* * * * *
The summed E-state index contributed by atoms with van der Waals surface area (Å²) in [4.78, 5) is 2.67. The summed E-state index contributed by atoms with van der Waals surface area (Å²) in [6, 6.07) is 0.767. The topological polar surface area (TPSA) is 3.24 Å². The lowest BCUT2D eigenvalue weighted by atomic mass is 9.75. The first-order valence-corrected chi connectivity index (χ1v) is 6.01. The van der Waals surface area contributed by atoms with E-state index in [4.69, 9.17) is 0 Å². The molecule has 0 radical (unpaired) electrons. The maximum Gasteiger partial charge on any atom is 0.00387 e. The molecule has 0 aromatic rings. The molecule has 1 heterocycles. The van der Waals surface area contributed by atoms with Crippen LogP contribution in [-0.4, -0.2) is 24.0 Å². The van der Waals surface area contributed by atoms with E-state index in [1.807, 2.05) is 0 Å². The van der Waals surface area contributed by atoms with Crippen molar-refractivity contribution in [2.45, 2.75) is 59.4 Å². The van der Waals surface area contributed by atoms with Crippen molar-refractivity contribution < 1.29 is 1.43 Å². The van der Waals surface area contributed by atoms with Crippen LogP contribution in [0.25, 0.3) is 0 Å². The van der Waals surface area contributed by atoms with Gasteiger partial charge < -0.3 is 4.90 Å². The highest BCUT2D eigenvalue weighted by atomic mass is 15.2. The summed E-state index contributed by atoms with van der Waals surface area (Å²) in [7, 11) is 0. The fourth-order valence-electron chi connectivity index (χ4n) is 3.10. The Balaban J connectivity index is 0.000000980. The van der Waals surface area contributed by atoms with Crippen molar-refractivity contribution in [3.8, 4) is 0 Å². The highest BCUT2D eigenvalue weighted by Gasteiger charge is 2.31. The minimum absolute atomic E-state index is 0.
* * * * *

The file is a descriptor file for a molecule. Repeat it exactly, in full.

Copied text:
The summed E-state index contributed by atoms with van der Waals surface area (Å²) in [4.78, 5) is 2.67. The summed E-state index contributed by atoms with van der Waals surface area (Å²) in [6, 6.07) is 0.767. The topological polar surface area (TPSA) is 3.24 Å². The lowest BCUT2D eigenvalue weighted by atomic mass is 9.75. The first-order valence-corrected chi connectivity index (χ1v) is 6.01. The van der Waals surface area contributed by atoms with E-state index in [4.69, 9.17) is 0 Å². The molecule has 0 radical (unpaired) electrons. The maximum Gasteiger partial charge on any atom is 0.00387 e. The molecule has 0 aromatic rings. The molecule has 1 heterocycles. The van der Waals surface area contributed by atoms with Crippen LogP contribution in [-0.4, -0.2) is 24.0 Å². The van der Waals surface area contributed by atoms with E-state index in [1.807, 2.05) is 0 Å². The van der Waals surface area contributed by atoms with Crippen molar-refractivity contribution in [2.45, 2.75) is 59.4 Å². The van der Waals surface area contributed by atoms with Crippen molar-refractivity contribution < 1.29 is 1.43 Å². The van der Waals surface area contributed by atoms with Crippen LogP contribution in [0.25, 0.3) is 0 Å². The van der Waals surface area contributed by atoms with Gasteiger partial charge < -0.3 is 4.90 Å². The highest BCUT2D eigenvalue weighted by atomic mass is 15.2. The summed E-state index contributed by atoms with van der Waals surface area (Å²) in [7, 11) is 0. The fourth-order valence-electron chi connectivity index (χ4n) is 3.10. The Balaban J connectivity index is 0.000000980. The van der Waals surface area contributed by atoms with Crippen molar-refractivity contribution in [3.8, 4) is 0 Å². The highest BCUT2D eigenvalue weighted by Gasteiger charge is 2.31. The minimum absolute atomic E-state index is 0.